Faculty-student team participating in summer cohort of research commercialization program
A faculty-student team from Case Western Reserve University is participating in a state-funded effort to accelerate the commercialization of university research designed to serve as an economic development tool for new businesses and jobs.
Called I-Corps@Ohio, the program is modeled after a National Science Foundation effort launched in 2012 that inspires and funds university-based research commercialization as an engine for business startups and the jobs they create.
Anant Madabhushi, professor of biomedical engineering and director of the Center for Computational Imaging and Personalized Diagnostics, will serve as principal investigator on the project.
Ohio is the first to have a statewide collaboration fully funded by the state. The Ohio Department of Higher Education (formerly the Ohio Board of Regents) is sponsoring the program.
“We are delighted that the State has chosen to invest in programs to accelerate commercialization of university technologies,” said Suzanne Rivera, Case Western Reserve’s vice president for research. “The Ohio I-Corps program will provide our faculty and students with world-class instruction on how to create a startup company and guidance to help them bring CWRU discoveries to society.”
The summer cohort runs July through October. Team members from Case Western Reserve are:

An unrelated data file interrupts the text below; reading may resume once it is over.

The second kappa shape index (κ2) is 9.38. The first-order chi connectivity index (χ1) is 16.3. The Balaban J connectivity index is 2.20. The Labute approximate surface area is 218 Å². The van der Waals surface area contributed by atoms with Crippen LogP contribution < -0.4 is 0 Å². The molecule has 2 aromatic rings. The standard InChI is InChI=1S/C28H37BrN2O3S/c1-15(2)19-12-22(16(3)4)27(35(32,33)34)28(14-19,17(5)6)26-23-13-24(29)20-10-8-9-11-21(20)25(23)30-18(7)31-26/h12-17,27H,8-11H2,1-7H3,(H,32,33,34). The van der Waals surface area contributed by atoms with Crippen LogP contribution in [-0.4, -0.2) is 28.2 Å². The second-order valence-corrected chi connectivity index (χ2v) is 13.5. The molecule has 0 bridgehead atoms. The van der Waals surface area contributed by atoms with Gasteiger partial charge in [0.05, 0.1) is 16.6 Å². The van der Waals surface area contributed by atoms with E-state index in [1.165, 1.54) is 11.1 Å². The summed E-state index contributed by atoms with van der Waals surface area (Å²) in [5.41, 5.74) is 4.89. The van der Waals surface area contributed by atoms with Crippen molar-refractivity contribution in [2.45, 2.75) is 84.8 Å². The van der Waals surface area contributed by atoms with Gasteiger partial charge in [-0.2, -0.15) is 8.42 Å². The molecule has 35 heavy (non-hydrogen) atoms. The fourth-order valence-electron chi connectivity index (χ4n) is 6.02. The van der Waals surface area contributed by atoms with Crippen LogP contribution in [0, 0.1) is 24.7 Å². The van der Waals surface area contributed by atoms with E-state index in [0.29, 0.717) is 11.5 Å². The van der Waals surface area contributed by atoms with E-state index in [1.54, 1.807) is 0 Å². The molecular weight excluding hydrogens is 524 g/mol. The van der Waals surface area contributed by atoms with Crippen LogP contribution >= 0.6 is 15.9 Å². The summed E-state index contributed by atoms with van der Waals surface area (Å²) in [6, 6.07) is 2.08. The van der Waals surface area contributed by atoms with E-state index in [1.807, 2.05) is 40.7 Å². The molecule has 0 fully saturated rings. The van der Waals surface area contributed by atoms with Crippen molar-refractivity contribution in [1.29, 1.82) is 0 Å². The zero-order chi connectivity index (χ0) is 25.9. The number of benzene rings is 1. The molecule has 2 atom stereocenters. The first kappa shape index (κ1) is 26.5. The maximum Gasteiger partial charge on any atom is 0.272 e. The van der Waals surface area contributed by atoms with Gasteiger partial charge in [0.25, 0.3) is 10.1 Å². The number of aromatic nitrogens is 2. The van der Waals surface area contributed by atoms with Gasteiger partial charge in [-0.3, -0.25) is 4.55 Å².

- Anant Madabhushi, professor of biomedical engineering and director of the Center for Computational Imaging and Personalized Diagnostics;
- Michael Haag, executive director of technology management for the university’s Technology Transfer Office;
- Mark Lloyd, founder of Inspirata Inc., a biotechnology firm in Tampa, who serves as a mentor for the commercialization portion of the program; and
- Xiangxui Wang, a graduate student in biomedical engineering and Madabhushi mentee.
Other team members from Case Western Reserve include Robert Gilkeson, professor of radiology; Michael Yang, assistant professor of pathology; Frank Jacono, associate professor of medicine; and Phil Linden, associate professor in the Department of Surgery. The team also includes Vamsi Velcheti, assistant staff in thoracic oncology at Cleveland Clinic.
I-Corps@Ohio provides hands-on training to faculty and students to evaluate customer demand and commercial potential for their proposed technologies—using that information to decide whether to go forward with their startup companies or other forms of technology commercialization. The program is designed to train 60 faculty-led teams over three years.
Along with Case Western Reserve, the I-Corps@Ohio summer cohort will also involve research teams from Ohio State University, University of Akron and Ohio State–Ohio Agricultural Research and Development Center.